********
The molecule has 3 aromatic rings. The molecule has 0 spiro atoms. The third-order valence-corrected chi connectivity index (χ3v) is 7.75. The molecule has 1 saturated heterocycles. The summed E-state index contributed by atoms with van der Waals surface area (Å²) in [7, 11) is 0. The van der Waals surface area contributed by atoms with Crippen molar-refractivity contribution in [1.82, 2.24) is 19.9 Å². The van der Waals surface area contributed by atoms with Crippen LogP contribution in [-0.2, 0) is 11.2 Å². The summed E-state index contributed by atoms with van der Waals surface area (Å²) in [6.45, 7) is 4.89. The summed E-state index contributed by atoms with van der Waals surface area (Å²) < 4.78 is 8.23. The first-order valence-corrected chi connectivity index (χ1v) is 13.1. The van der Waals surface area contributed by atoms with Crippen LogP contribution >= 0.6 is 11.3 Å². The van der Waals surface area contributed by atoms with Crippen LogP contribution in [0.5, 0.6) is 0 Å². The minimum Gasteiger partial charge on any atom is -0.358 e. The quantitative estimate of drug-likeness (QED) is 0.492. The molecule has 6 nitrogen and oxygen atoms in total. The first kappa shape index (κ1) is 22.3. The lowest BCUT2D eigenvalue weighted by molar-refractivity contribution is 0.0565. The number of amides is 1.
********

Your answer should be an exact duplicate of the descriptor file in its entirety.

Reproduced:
The molecule has 3 aromatic rings. The molecule has 0 spiro atoms. The third-order valence-corrected chi connectivity index (χ3v) is 7.75. The molecule has 1 saturated heterocycles. The summed E-state index contributed by atoms with van der Waals surface area (Å²) in [7, 11) is 0. The van der Waals surface area contributed by atoms with Crippen molar-refractivity contribution in [1.82, 2.24) is 19.9 Å². The van der Waals surface area contributed by atoms with Crippen LogP contribution in [-0.2, 0) is 11.2 Å². The summed E-state index contributed by atoms with van der Waals surface area (Å²) in [6.45, 7) is 4.89. The summed E-state index contributed by atoms with van der Waals surface area (Å²) < 4.78 is 8.23. The first-order valence-corrected chi connectivity index (χ1v) is 13.1. The van der Waals surface area contributed by atoms with Crippen LogP contribution >= 0.6 is 11.3 Å². The van der Waals surface area contributed by atoms with Crippen LogP contribution in [0.5, 0.6) is 0 Å². The minimum Gasteiger partial charge on any atom is -0.358 e. The quantitative estimate of drug-likeness (QED) is 0.492. The molecule has 6 nitrogen and oxygen atoms in total. The first kappa shape index (κ1) is 22.3. The lowest BCUT2D eigenvalue weighted by molar-refractivity contribution is 0.0565. The number of amides is 1.